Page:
[I]n the age of social media [polarization is] almost entirely about social type. It’s about finding and spreading the viral soap operas that are supposed to reveal the dark hearts of those who are in the opposite social type from your own.
It’s about finding images that confirm your negative stereotypes about people you don’t know. It’s about reducing a complex human life into one viral moment and then banishing him to oblivion.
You don’t have to read social theory on this phenomenon; just look at the fracas surrounding the Covington Catholic High School boys.
… [I]t’s important to remember that these days the social media tail wags the mainstream media dog. If you want your story to be well placed and if you want to be professionally rewarded, you have to generate page views — you have to incite social media. The way to do that is to reinforce the prejudices of your readers.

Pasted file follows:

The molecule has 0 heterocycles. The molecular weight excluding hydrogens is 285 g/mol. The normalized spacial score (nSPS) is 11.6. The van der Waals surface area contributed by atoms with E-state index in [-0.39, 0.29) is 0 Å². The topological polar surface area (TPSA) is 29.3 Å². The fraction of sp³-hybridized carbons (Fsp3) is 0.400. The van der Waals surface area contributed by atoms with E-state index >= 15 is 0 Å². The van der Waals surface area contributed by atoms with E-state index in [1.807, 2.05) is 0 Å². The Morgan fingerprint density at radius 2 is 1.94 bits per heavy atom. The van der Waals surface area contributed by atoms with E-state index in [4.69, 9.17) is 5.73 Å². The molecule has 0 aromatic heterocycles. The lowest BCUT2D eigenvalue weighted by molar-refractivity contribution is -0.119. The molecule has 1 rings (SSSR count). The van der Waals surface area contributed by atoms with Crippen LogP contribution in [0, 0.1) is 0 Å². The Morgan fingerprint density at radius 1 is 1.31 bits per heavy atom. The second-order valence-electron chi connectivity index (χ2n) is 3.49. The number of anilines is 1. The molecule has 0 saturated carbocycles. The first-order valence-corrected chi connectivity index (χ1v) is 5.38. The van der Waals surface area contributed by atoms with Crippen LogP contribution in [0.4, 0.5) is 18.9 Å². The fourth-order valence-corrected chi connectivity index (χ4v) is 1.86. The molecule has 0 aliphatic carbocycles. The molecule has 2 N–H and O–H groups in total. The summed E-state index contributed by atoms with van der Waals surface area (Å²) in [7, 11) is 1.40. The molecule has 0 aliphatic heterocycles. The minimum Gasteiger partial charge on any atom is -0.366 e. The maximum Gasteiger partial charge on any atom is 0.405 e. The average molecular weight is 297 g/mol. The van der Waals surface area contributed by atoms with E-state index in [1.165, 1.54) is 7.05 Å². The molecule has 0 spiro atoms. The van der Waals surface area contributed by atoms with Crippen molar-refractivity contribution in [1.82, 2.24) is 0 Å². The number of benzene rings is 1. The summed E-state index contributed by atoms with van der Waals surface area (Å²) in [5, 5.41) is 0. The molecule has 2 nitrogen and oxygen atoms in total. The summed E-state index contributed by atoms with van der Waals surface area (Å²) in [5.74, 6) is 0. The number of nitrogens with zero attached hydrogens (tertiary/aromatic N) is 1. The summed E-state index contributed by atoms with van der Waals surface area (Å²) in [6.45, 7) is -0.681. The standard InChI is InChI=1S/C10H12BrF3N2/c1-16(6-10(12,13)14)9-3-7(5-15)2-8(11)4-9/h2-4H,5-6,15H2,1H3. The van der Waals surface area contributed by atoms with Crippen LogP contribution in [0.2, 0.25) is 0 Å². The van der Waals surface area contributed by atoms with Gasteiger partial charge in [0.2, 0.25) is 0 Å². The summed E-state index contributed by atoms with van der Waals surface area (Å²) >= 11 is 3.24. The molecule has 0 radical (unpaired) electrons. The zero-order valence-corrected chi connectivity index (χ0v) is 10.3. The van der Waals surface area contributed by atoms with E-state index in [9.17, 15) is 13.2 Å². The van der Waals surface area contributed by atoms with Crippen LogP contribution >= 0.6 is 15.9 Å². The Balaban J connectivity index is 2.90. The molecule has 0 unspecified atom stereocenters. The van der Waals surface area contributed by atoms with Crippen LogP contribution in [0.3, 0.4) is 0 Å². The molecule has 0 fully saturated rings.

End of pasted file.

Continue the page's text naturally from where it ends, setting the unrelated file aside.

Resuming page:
… The crucial thing is that the nation’s culture is now enmeshed in a new technology that we don’t yet know how to control.
It’s hard to believe that people are going to continue forever on platforms where they are so cruel to one another. It’s hard to believe that people are going to be content, year after year, to distort their own personalities in service to a platform, making themselves humorless, semi-blind, joyless and grim.
David Brooks. I want Brooks’ story to “be well placed” and Brooks “to be professionally rewarded” for his synthesis of the weekend incident and his framing of the problem it reveals.
And I again note my gratitude for the exception that is micro.blog.